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4 Productivity Experiments That Changed Attitudes

4 Productivity Experiments That Changed Attitude at the Workplace Taylor's Experiment Hawthorne Experiments The 3 Pygmalion Effect The Golem 4 Effect Frederick Taylor's Experiment with Pig Iron The Principles of Scientific Management (1911) MAJOR PROBLEMS IN THE STEEL INDUSTRY 1. Worker's negligence 3. Poor work organization 2. Low safety standards 4. Soldiering DIVISION of work into MATERIAL separate operations and defining average Reasonable SUPERVISORS for each SELECTION of reward is a physically fit, work / rest major motivator strong men standards for RATIO group accomplishing them The same 60% increase in work could be The same tools for every 47 tons lifted wages for the remaining Less injuries done by 147 workers, not worker led to better a day instead and illnesses work organization of 12 ½ workers 500 Hawthorne Experiments Illumination Experiment ? ? Increased Increased Lighting Productivity ? ? Decreased Decreased Lighting Productivity NO DIRECT CORRELATION Relay Assembly Tests Even small improvements increased output dramatically / Hot food provided by the company free of charge A cat to play with at breaks Friendly behavior of 5 minutes break supervisors Bank wiring Experiment Internal groups were extremely influential Salary was not the sole motivator Informal communication Greater freedom for vs. rigid hierarchy socializing at work Hawthorne Effect Social incentives are stronger than material and physical conditions of work (provided that work had already been organized effectively) In 1950 Henry Landsberger reformulated it: people tend to work better if they are aware of being involved in the experiment and being observed 3 The Pygmalion Effect (experiments in the Israel Defense Forces) Pygmalion was a sculptor who carved a beautiful ivory statue and then fell in love with her so desperately that Aphrodite took pity on him and turned the statue into a live woman The Pygmalion effect is a positive form of the self-fulfilling prophecy First experiments on the Pygmalion effect were conducted in 1968 by Rosenthal and Jacobson The Pygmalion effect turned out to be a leadership phenomenon: high expectations towards trainees resulted in quality management on the part of supervisors The Combat Training Experiment Discovering the Galatea effect: high self-expectations were as important as manager's; they led directly to better performance The IDF Adjutancy Experiment The Pygmalion effect can also be a collective phenomenon, that is applied to a group as a whole, not to separate individuals only (leaders who had high expectations towards the entire group provided much better results than those who hadn't) The IDF Squad Leaders Experiment 4 The Golem Effect The Golem effect is meant to describe people who The Golem create obstacles from within or who cannot effect is a overcome negative outside attitudes towards them negative form of SFP (low expectations ruin motivation) According to the old Jewish legend Golem was a creature that had to fight the evil (Golem is a Hebrew jargon for "dumbbell") How Does the Golem Effect Manifests Itself? Less space Too much advice Ignored ideas and initiative Excess demonstration of the manager's authority Reminding of failures Harsh communication G Yaware.Online © 2015 web-based employee time and productivity tracking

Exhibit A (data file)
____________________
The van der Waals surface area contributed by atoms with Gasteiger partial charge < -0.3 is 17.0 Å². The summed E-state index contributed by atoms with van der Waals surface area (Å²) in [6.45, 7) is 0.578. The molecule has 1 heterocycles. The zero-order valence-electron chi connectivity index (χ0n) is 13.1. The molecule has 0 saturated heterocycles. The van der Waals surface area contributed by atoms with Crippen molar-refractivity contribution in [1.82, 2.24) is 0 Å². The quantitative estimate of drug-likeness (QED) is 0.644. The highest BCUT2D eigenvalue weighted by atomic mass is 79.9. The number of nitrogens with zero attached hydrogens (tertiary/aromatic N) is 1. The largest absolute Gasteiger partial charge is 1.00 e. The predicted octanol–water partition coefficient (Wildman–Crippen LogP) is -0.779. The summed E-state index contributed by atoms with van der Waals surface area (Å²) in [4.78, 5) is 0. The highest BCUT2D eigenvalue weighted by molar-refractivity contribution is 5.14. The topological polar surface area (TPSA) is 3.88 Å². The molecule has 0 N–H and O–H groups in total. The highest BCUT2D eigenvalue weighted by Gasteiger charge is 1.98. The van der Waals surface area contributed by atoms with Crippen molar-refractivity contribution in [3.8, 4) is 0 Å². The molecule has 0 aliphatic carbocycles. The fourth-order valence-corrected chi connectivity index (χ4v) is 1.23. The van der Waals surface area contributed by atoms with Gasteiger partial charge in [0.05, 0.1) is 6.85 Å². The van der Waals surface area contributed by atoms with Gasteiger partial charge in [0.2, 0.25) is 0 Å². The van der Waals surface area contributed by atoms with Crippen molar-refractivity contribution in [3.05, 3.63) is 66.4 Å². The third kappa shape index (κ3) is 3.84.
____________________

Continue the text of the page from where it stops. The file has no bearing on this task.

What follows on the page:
4 Productivity Experiments That Changed Attitudes

shared by Yaware on Apr 30
People have not always been considered the most valuable asset that a company could possess. Such approach takes it's beginning in the middle of the 20th century. The continuing researches in fiel...


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